A new draft of the General Education curriculum overhaul was made public in December, following the previous draft released in September. This latest draft bears some differences to the last proposal, such as putting students into learning groups, but it is still not the final version.
The proposal comes from the General Education Curriculum Revision Working Group, a group appointed by Dean of the College of Arts and Sciences Kevin Guskiewicz. Entitled “IDEAs in Action,” it responds to backlash from faculty regarding details of the first draft demonstrated that alterations were necessary before a consensus could be reached on the curriculum.
Andrew Perrin, chairperson of the group, called the current “Making Connections” curriculum one of the most demanding General Education curricula in the nation. He said one of the goals of the committee is to lessen the burden that students feel to only meet their General Education requirements.
The newest draft of a General Education curriculum overhaul was made public last December, proposing major changes in the requirements that future undergraduates will have to meet at the University.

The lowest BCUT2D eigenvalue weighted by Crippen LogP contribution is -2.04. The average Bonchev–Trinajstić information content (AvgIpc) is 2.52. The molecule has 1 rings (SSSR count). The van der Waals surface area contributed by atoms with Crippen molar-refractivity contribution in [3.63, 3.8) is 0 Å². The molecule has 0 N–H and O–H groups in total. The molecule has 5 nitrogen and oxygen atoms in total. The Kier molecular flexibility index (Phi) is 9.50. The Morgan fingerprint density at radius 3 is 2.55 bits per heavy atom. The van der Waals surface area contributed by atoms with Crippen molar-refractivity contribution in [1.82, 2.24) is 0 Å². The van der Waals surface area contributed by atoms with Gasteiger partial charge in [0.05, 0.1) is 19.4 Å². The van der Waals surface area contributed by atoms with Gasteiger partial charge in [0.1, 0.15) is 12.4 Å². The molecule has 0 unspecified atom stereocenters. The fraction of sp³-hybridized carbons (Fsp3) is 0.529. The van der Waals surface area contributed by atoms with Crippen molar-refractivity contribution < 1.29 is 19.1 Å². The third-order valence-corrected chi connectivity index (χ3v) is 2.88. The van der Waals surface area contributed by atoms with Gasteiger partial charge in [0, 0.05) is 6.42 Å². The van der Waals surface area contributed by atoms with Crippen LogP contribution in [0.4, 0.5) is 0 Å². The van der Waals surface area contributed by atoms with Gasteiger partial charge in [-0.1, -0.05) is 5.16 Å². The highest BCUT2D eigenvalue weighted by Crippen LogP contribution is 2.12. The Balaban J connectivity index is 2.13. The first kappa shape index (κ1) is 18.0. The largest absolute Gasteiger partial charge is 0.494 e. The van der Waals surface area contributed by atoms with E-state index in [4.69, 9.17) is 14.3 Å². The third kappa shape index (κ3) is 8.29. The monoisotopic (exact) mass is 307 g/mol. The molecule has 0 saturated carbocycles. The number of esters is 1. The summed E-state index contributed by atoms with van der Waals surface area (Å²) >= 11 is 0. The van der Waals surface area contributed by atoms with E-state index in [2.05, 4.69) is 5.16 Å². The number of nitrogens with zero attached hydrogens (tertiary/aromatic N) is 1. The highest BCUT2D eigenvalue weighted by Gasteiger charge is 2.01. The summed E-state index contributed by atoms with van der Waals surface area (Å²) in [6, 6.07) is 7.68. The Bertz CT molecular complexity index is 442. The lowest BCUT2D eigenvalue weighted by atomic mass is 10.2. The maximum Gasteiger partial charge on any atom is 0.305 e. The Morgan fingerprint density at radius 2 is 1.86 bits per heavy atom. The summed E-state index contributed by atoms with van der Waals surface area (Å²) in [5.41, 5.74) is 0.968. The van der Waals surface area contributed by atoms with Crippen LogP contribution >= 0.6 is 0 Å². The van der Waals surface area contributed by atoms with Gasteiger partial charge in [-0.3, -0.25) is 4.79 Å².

“Right now, many students see it as, structurally, they do their General Education and they do their major,” Perrin said. “Educationally and philosophically, that’s not really right. Students should spend the time they need getting a great general education and also have time to do elective education as well.”
The current proposal requires students to meet nine “Focus Capacities” through their General Education courses. Perrin feels that these capacities, ranging from “Engagement with the Human Past” to “Diversity, Power, and Inclusion,” will offer students a wider selection of courses to satisfy their requirements. Students would not be allowed to substitute them with Advanced Placement or similar credits that they may have received before coming to the University.